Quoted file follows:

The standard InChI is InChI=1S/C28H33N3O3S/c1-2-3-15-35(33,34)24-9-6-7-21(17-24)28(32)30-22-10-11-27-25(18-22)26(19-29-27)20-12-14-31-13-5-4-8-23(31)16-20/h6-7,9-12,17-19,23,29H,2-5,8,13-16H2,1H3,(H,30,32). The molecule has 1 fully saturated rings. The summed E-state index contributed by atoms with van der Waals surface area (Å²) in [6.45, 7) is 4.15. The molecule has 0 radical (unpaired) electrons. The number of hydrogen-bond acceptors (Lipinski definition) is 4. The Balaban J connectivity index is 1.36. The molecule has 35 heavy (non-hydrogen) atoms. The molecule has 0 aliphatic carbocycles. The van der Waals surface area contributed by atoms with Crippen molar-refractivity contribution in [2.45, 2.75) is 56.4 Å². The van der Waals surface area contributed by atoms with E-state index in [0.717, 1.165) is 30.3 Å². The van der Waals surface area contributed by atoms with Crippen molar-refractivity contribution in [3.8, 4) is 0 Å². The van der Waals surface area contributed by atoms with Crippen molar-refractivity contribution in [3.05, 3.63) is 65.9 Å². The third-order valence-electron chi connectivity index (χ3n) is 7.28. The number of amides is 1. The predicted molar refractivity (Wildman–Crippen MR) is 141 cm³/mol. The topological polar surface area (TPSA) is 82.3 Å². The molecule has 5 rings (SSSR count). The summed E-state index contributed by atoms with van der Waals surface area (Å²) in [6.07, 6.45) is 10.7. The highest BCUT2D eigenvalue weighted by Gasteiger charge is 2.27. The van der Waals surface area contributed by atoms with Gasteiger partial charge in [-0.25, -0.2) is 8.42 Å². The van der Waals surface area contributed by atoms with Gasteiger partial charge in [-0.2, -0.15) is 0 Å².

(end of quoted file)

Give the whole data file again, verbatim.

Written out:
The standard InChI is InChI=1S/C28H33N3O3S/c1-2-3-15-35(33,34)24-9-6-7-21(17-24)28(32)30-22-10-11-27-25(18-22)26(19-29-27)20-12-14-31-13-5-4-8-23(31)16-20/h6-7,9-12,17-19,23,29H,2-5,8,13-16H2,1H3,(H,30,32). The molecule has 1 fully saturated rings. The summed E-state index contributed by atoms with van der Waals surface area (Å²) in [6.45, 7) is 4.15. The molecule has 0 radical (unpaired) electrons. The number of hydrogen-bond acceptors (Lipinski definition) is 4. The Balaban J connectivity index is 1.36. The molecule has 35 heavy (non-hydrogen) atoms. The molecule has 0 aliphatic carbocycles. The van der Waals surface area contributed by atoms with Crippen molar-refractivity contribution in [2.45, 2.75) is 56.4 Å². The van der Waals surface area contributed by atoms with E-state index in [0.717, 1.165) is 30.3 Å². The van der Waals surface area contributed by atoms with Crippen molar-refractivity contribution in [3.8, 4) is 0 Å². The van der Waals surface area contributed by atoms with Crippen molar-refractivity contribution in [3.05, 3.63) is 65.9 Å². The third-order valence-electron chi connectivity index (χ3n) is 7.28. The number of amides is 1. The predicted molar refractivity (Wildman–Crippen MR) is 141 cm³/mol. The topological polar surface area (TPSA) is 82.3 Å². The molecule has 5 rings (SSSR count). The summed E-state index contributed by atoms with van der Waals surface area (Å²) in [6.07, 6.45) is 10.7. The highest BCUT2D eigenvalue weighted by Gasteiger charge is 2.27. The van der Waals surface area contributed by atoms with Gasteiger partial charge in [-0.25, -0.2) is 8.42 Å². The van der Waals surface area contributed by atoms with Gasteiger partial charge in [-0.2, -0.15) is 0 Å².